The world-renowned ski resort community of Whistler, B.C., is not known for its Latter-day Saint population. While Whistler thrives economically, all social life revolves around “the mountain” and its skiing and tourist industry.
Even so, there is a small group of Mormons living here – one family, consisting of two parents and two children. The nearest chapel is a 45-minute drive from their home, but Aaron and Jennifer Oviatt are happy in their community, professional and church lives.
The Oviatt’s have graciously engrained themselves into the fabric of their mountain community. “One reason we decided to stay in Whistler,” says Sister Oviatt, “was to avoid the commute for ski school.” Virtually everyone has children in ski school. It’s part of the curriculum here.”
“Whistler is remote, though it has services to sustain the community,” says Brother Oviatt. “What is really remote here, is the Church. There is no church life in Whistler.”
The nearest branch of the Church is in Brackendale, (population 17,000), near Squamish and 60 kilometers south of Whistler. Although the town provides ample services for its citizens, Latter-day Saints are still relatively sparse. A small chapel accommodates a typical weekly congregation of about 20 members and guests. It is here where religious life is centered for the Oviatt family and their fellow church members. “If there was no church here,” says Aaron Oviatt, “we would not have accepted the transfer. We are thankful to be close enough to a chapel that we can attend.”
As with other remote locations of the Church, in the Squamish Branch, every member counts. The branch president lives in Vancouver. Another man serves in the branch presidency, even though he is required to work every other Sunday. “It is remote as a church, but the doctrine is still the same. Some weeks, there is no branch leader here,” observes brother Oviatt. “It is difficult to make it work sometimes.”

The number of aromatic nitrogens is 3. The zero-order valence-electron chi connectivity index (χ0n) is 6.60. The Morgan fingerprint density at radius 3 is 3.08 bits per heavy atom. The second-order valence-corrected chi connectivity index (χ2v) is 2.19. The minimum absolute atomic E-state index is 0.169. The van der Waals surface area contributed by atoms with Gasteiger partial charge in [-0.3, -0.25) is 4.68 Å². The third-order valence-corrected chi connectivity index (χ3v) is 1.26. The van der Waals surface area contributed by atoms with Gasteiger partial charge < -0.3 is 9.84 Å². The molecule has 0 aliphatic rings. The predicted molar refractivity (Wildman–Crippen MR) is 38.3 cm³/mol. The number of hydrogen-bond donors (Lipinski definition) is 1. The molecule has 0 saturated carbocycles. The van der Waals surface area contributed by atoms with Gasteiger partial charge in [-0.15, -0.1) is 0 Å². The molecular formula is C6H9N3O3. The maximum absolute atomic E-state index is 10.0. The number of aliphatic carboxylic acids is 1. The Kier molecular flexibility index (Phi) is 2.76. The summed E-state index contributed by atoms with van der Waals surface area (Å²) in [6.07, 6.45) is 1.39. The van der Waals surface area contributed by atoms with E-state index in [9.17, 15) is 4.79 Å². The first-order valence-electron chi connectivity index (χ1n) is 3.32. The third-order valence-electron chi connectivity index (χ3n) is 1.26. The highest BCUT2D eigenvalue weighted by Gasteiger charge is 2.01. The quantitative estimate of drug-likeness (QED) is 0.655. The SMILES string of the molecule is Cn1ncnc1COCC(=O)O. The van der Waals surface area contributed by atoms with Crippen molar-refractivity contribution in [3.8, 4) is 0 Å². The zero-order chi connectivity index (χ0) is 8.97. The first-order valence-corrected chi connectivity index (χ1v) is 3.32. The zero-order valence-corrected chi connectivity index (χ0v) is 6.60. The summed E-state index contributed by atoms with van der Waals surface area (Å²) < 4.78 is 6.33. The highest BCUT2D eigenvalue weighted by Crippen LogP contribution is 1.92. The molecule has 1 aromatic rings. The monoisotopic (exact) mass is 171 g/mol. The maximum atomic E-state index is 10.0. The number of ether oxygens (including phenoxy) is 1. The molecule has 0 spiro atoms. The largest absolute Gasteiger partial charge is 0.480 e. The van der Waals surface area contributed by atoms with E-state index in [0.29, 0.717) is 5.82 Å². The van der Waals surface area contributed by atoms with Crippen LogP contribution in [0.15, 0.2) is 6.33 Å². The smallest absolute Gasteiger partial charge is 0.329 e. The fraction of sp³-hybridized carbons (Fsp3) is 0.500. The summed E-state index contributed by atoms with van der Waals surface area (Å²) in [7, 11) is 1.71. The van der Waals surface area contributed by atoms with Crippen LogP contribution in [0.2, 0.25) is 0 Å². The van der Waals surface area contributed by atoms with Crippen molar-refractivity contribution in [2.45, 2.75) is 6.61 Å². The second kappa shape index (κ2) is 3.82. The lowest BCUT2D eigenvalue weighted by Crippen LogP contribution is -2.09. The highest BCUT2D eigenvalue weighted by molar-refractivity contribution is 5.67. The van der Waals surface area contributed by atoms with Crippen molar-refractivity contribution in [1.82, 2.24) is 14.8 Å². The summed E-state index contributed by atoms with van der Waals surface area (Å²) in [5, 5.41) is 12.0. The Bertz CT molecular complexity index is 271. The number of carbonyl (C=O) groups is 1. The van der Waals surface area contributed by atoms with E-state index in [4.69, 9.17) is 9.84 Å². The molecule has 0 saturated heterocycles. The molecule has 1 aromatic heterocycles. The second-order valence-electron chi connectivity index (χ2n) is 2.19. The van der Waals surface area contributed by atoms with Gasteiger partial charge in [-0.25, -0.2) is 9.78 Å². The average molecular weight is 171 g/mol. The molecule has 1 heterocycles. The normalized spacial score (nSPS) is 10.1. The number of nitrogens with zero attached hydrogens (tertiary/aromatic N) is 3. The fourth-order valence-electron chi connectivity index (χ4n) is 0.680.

The branch members have valued periodic assignments of full-time missionaries to their community. “At times, we have missionaries here and people to teach. So church viability won’t be a problem. When we had missionaries here for four years, they did good work baptizing two to three converts per year,” says Brother Oviatt.
With gratitude for the growth that the branch has received, members still feel the need for additional strength. When a young couple recently moved to the branch, members regarded the addition as “an answer to prayer.” But even with new Church converts joining the congregation each year, “We still hear each other’s’ talks every two or three months,” notes Brother Oviatt.
Some of what bolster’s the Oviatts and other Squamish-area families is the experience of contrast. “I would miss our kids having friends who are not members of our Church. They have learned to be missionaries,” says Sister Oviatt. “What they gain, having this upbringing, is that we choose to live a different way. They learn while they are young that we have standards and that we are different. And that’s okay.”
As the family cherishes experiences living in a sparse Latter-day Saint community, they recognize the importance of how they live, rather than where. “We do the basic things,” says Brother Oviatt, “prayer, scripture study, family home evenings – the basic things that everyone is doing. You don’t have to be much more creative than that. We try to keep the gospel simple.”
The Oviatt family values the influence of fellow Church members, though they are few in number. “This branch has been easy because the people are so nice and friendly. The majority of your spirituality comes from the way that you live in your home. The Church adds to that, but it comes primarily from your home.”